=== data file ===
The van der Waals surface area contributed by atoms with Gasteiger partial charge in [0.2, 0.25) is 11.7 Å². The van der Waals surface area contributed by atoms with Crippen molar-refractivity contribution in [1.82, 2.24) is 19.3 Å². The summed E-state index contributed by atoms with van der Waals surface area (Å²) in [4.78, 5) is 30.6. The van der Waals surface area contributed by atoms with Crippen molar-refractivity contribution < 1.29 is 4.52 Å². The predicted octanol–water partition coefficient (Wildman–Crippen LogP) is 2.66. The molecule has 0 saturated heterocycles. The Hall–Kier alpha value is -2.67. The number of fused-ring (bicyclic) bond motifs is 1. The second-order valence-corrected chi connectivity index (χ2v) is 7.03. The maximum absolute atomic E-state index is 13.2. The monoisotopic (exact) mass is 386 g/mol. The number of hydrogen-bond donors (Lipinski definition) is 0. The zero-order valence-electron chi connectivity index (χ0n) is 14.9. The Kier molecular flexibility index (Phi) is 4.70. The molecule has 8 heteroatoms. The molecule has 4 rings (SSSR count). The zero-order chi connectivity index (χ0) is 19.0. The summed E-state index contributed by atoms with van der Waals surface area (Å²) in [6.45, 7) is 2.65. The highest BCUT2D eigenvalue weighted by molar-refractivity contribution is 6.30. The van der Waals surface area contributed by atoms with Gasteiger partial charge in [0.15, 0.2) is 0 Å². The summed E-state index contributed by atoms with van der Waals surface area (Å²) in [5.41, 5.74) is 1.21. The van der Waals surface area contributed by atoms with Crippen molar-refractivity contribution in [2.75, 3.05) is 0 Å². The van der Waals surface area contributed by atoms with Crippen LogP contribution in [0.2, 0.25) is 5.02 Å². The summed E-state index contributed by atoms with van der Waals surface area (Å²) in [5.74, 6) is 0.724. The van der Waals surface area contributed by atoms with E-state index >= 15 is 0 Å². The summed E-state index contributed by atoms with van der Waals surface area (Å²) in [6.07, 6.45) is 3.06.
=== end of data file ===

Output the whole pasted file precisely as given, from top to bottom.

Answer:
The van der Waals surface area contributed by atoms with Gasteiger partial charge in [0.2, 0.25) is 11.7 Å². The van der Waals surface area contributed by atoms with Crippen molar-refractivity contribution in [1.82, 2.24) is 19.3 Å². The summed E-state index contributed by atoms with van der Waals surface area (Å²) in [4.78, 5) is 30.6. The van der Waals surface area contributed by atoms with Crippen molar-refractivity contribution < 1.29 is 4.52 Å². The predicted octanol–water partition coefficient (Wildman–Crippen LogP) is 2.66. The molecule has 0 saturated heterocycles. The Hall–Kier alpha value is -2.67. The number of fused-ring (bicyclic) bond motifs is 1. The second-order valence-corrected chi connectivity index (χ2v) is 7.03. The maximum absolute atomic E-state index is 13.2. The monoisotopic (exact) mass is 386 g/mol. The number of hydrogen-bond donors (Lipinski definition) is 0. The zero-order valence-electron chi connectivity index (χ0n) is 14.9. The Kier molecular flexibility index (Phi) is 4.70. The molecule has 8 heteroatoms. The molecule has 4 rings (SSSR count). The zero-order chi connectivity index (χ0) is 19.0. The summed E-state index contributed by atoms with van der Waals surface area (Å²) in [6.45, 7) is 2.65. The highest BCUT2D eigenvalue weighted by molar-refractivity contribution is 6.30. The van der Waals surface area contributed by atoms with Gasteiger partial charge in [0.15, 0.2) is 0 Å². The summed E-state index contributed by atoms with van der Waals surface area (Å²) in [5.41, 5.74) is 1.21. The van der Waals surface area contributed by atoms with Crippen molar-refractivity contribution in [2.75, 3.05) is 0 Å². The van der Waals surface area contributed by atoms with Crippen LogP contribution in [0.2, 0.25) is 5.02 Å². The summed E-state index contributed by atoms with van der Waals surface area (Å²) in [5.74, 6) is 0.724. The van der Waals surface area contributed by atoms with E-state index >= 15 is 0 Å². The summed E-state index contributed by atoms with van der Waals surface area (Å²) in [6.07, 6.45) is 3.06.